Making Mayan Mayhem

No question about it: Audiences will get their money’s worth of eye-popping, end-of-the-world vfx in Roland Emmerich’s disaster movie, 2012.

This month’s disaster-zeitgeist movie 2012 isn’t only about destruction, but when a story centers on the Mayan calendar’s end of the world in 2012 and the director is Roland Emmerich, you know that planet-wide destruction plays a major role. The wreckage begins with a crack in the firmament, soon ratchets way up to a big earthquake sequence in’where else?’Los Angeles and from there, all hell breaks loose.

Sixteen studios, under the overall supervision of co-producers Volker Engel and Marc Weigert, created the breakage. Engel and Weigert’s own Uncharted Territory led the mayhem by ripping apart the landscape in Los Angeles and Las Vegas for 400 shots. Studios that contributed around 100 shots or more included Digital Domain, Double Negative, Sony Pictures Imageworks and Scanline. Pixomondo, which previz’d the show, contributed 93 shots. Hydraulx had 60. Gradient, Evil Eye, Factory FX, UPP, The Post Office, Crazy Horse, Alex Lemke FX, Cafe FX and the Picture Mill shared the rest.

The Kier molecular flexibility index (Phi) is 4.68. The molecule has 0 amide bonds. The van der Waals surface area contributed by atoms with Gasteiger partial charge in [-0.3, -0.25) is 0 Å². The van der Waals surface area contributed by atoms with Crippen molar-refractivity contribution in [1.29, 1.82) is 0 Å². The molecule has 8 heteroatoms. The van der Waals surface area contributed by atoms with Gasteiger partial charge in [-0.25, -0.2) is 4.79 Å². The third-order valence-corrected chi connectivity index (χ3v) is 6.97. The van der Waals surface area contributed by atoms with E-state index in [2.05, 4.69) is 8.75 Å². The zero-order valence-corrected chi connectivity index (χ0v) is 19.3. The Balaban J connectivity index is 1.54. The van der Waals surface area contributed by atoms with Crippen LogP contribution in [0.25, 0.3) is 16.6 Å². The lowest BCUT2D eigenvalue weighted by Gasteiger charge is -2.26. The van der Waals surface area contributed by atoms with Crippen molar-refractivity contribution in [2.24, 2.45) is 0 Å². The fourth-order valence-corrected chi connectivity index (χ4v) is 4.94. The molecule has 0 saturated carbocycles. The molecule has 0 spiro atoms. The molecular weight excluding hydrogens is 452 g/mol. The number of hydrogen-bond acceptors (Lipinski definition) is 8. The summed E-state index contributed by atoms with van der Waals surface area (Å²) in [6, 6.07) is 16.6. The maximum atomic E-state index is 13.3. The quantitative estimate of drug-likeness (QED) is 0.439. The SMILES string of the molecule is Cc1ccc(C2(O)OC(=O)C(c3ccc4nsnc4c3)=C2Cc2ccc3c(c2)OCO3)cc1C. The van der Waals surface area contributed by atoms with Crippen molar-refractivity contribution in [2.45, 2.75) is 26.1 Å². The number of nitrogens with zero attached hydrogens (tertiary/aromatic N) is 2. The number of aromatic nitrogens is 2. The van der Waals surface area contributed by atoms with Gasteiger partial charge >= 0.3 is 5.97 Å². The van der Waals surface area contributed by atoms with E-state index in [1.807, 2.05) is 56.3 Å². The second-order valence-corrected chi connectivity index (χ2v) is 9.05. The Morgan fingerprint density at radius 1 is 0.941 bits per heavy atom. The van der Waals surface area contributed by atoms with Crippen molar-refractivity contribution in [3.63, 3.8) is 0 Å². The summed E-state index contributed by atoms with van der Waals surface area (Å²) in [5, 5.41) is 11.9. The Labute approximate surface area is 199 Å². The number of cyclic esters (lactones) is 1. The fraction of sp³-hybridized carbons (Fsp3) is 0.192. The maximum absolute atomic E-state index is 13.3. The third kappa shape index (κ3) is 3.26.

‘It wasn’t like we started with three studios and ended up with 16 because we didn’t get the shots done,’ says Volker. ‘We planned this from the beginning. We figured out who would be our best partners.’

Volker and Weigert chose Digital Domain, for example, to do the second half of the earthquake sequence in Los Angeles, which we see from the air. Double Negative bubbled up all the trouble in Yellowstone National Park. Imageworks and Scanline split the third act, with Imageworks creating huge arks inside a Himalayan mountain and Scanline providing the rush of water that floats the boats. Imageworks’ boat-building job extended sets on a massive scale, but for the most part, the studios’ work required rigid body simulation, fluid simulation and particle simulation to create fire, water, landslides, lava slides, earthquakes and general destructive chaos.

‘You can’t give these shots to small houses,’ Weigert says. ‘You have to give them to a sizeable house with the people, the pipeline, and the programmers who have done this before. So many mid-sized visual effects houses have closed down there’s literally a shortage of houses that can handle this kind of business.’